GRAND RAPIDS (WZZM) -- Meteorologists from the National Weather Service addressed the media late Monday afternoon following Sunday night's EF-1 tornado touchdown in Kent County.
Many residents are wondering why there was no warning or even a watch issued with this storm.
The twister, rated a high-end EF1, had winds of 100-110 miles per hour when it struck at 10:20 p.m. near 64th Street and Burlingame Ave. SW. It was on the ground for 10 minutes and 6.25 miles and was 900-1,200 feet at its widest, according to the NWS. It lifted around 10:30 p.m. near the area of Breton Road and 28th Street SE.
National Weather Service meteorologists say they couldn't detect the twister because it was hidden and rain-wrapped. Meteorologist Daniel Cobb says the tornado also developed behind the radar screen.
He added the twister was also unusual because it was a spin-up tornado, meaning instead of descending towards the ground, like the large funnels you see in the Great Plains, this one started on the ground.
"The time the radar detects the velocity of this one, it's on the ground. It developed right at the base of the ground, and then grew upward, the opposite way it's supposed to happen," he said.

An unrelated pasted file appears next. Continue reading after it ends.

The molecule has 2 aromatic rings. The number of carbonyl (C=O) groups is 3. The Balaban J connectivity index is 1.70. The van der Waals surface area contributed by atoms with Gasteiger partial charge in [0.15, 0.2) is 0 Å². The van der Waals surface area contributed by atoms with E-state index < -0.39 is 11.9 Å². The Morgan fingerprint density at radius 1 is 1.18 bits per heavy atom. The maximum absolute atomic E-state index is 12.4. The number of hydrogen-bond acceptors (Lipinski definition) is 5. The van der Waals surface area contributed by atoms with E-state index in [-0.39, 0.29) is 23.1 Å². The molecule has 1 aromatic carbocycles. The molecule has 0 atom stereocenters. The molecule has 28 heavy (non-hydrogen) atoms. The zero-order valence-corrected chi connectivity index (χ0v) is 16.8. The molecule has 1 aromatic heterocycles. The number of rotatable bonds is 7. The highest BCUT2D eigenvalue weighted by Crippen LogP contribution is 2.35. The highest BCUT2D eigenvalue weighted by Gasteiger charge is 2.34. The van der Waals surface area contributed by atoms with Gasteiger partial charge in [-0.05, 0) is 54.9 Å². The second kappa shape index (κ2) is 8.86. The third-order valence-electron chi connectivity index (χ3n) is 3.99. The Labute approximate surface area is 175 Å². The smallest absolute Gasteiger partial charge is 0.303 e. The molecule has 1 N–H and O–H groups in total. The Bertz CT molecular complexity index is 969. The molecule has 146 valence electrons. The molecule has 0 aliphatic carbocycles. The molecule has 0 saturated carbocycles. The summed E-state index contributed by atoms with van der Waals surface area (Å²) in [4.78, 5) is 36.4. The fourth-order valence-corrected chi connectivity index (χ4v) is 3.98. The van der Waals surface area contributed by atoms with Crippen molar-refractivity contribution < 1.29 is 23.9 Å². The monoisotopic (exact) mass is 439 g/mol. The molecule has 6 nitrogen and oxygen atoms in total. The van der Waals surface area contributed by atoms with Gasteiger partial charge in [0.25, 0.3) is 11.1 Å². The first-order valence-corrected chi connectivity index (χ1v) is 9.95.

Cobb says the worst damage was from the U.S. 131 and M-6 interchange to 44th Street and Kalamazoo, then it started to weaken. The worst damage was trees snapped in different directions, trees blown into garage doors,and carports ripped off.
Cobb says if this tornado arrived during the day, spotters would have had a better chance of seeing it form.
The last EF-1 to hit Grand Rapids was in 2001. The last tornado was a EF-0 in 2006, at a Caledonia golf course, Cobb said.
RAW VIDEO: Aerials of Kentwood tornado